Oxford Nanopore error rate?
2
1
Entering edit mode
2.5 years ago
stacy734 ▴ 40

I'm considering trying the Oxford Nanopore sequencer.

I know at one point they had a very high error rate, which they advertise as being much lower now. I'm looking for a recent paper from an unbiased source that has tested what the error rate is in a real world process.

I have emailed the company repeatedly but they have not provided any information other than a link to the order page.

Thanks for any advice.

oxford nanopore error rate • 4.7k views
ADD COMMENT
0
Entering edit mode

Do you have a reference available for organism you are working with?

ADD REPLY
0
Entering edit mode

No, sadly there is no reference genome available. This would be for de novo assembly.

ADD REPLY
0
Entering edit mode

As part of HGSVC one sample was sequenced with Oxford Nanopore (~1.5 years ago). You can browse the QC information of that sample here, just select "DNA-Seq, Oxford Nanopore" from the set of reference data sets. The "Summary stats" tab lists the error rates of this data set for mismatches, insertions, and deletions computed using Alfred. The combined error rate was ~12%.

ADD REPLY
3
Entering edit mode
2.5 years ago

a recent paper from an unbiased source

Well, I'm not sure if I fit those requirements, but the quality score distribution of a sample of our human MinION and PromethION data, sequenced a year ago and base called a couple of months ago looks like this:

enter image description here

ADD COMMENT
0
Entering edit mode

Thank you WouterDeCoster for posting this image.

Can you post the title of the paper? I'd like to read it for more details.

ADD REPLY
0
Entering edit mode

You can find our manuscript here: https://www.biorxiv.org/content/10.1101/434118v2

ADD REPLY
2
Entering edit mode
17 months ago
oneillkza ▴ 100

Wouter's answer is probably your best bet for a published manuscript, but I thought I'd add my 2c from our unpublished internal data.

We were using MinIONs until about a year ago, and are currently primarily using a PromethION. We've been using the R9 chemistry exclusively at this stage.

We assess base accuracy by aligning the "control strand" which ONT provides as a spike-in. This is a 4.5Kb fragment of lambda bacteriophage, which has a very controlled and known reference sequence. We align all passed reads from each run to the lambda genome, and assess the base error using Qualimap. This is quantified as the edit distance between the reference and the reads aligning to it, divided by the total bases in the reads.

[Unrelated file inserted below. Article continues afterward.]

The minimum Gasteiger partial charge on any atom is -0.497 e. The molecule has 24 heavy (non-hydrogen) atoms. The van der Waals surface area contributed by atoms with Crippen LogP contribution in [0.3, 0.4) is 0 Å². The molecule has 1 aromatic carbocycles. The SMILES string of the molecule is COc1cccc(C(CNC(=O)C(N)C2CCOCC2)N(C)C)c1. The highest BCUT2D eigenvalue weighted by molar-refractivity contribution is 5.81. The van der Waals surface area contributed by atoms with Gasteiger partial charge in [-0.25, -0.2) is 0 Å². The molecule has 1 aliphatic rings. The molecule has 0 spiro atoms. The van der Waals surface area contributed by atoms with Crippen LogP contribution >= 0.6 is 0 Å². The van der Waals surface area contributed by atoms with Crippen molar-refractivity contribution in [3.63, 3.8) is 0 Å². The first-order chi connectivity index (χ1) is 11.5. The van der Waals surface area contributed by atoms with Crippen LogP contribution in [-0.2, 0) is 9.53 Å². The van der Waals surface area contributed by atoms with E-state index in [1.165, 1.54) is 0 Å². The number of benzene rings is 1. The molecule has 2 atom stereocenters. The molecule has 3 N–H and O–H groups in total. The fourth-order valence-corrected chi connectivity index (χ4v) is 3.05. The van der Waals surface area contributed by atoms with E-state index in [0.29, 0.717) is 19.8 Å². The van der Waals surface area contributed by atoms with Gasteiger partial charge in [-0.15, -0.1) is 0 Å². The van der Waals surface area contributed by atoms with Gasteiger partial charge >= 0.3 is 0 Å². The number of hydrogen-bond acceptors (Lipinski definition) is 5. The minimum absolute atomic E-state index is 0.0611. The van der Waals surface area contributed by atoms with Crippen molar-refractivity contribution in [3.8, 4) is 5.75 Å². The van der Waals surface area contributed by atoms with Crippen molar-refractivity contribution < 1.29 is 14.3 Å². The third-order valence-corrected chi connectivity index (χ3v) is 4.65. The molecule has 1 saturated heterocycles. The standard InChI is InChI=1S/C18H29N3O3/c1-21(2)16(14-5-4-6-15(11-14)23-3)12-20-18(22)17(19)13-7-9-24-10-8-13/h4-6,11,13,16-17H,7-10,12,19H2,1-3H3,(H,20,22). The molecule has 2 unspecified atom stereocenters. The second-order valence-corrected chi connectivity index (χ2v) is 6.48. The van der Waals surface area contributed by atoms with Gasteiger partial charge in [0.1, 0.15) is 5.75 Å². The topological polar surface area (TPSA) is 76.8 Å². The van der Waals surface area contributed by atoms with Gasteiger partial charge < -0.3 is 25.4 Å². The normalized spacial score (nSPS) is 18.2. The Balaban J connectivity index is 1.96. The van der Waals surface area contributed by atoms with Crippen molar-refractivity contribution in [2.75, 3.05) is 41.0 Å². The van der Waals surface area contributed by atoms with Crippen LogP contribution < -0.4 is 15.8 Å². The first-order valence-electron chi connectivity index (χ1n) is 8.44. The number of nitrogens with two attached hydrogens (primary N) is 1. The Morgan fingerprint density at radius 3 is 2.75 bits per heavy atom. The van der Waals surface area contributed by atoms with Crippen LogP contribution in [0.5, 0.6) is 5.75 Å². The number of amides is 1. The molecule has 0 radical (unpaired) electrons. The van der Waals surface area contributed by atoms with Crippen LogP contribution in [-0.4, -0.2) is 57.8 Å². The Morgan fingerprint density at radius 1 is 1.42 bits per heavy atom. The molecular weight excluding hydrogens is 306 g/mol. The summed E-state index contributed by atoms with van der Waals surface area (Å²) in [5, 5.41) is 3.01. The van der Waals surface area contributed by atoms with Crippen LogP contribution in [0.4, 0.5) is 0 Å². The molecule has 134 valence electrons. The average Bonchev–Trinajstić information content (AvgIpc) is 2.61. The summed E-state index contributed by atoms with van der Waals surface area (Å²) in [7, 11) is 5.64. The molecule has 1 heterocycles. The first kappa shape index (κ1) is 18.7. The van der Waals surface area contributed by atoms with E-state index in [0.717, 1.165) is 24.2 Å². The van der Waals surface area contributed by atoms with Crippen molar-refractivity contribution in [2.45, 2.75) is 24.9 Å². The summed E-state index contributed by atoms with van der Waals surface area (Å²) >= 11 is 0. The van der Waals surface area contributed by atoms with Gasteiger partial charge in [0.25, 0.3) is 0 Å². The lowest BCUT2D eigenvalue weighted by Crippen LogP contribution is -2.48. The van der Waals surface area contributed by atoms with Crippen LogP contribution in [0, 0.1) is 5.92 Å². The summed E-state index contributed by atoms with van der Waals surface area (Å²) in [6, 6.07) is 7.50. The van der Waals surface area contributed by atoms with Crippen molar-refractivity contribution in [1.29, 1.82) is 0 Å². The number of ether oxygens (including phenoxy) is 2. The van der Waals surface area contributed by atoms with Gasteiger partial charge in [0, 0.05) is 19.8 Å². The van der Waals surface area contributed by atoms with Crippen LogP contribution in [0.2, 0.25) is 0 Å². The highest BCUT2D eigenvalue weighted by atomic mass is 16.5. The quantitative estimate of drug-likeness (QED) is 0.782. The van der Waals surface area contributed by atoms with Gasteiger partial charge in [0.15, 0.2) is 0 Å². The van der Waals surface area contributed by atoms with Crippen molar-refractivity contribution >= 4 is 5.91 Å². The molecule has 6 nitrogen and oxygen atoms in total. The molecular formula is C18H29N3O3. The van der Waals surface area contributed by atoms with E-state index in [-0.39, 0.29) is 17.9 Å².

The last MinION runs we did around the first quarter of 2019 were getting base error in the region of 6-7%. This was using the "high-accuracy" mode of the guppy basecaller.

All of the PromethION runs we've done have somewhat higher error rates, usually in the 7.5-13% range. This seems to vary from flowcell to flowcell -- we've seen it range from 7.7-11.5% on the same library run on a series of flowcells with nearly-consecutive serial numbers.

That all said, we've found the PromethION data to be quite usable for structural variant calling. Wouter's paper goes into some detail on that. We've also found that it gives good de novo assemblies (approaching Q30 for a human genome from a single PromethION flowcell). We've also found that it gives DNA methylation results that strongly correlate (R^2>0.9) with Infinium array and WGBS. So while the base error is high (and certainly higher than ONT's marketing materials often imply), the platform still works well for a number of applications.

It's also worth noting that anecdotally, others have mentioned that they've seen the MinION giving better accuracy than the PromethION. We've also seen this. So that's something to consider depending on your application.

ADD COMMENT

Login before adding your answer.

Traffic: 1762 users visited in the last hour
Help About
FAQ
Access RSS
API
Stats

Use of this site constitutes acceptance of our User Agreement and Privacy Policy.

Powered by the version 2.3.6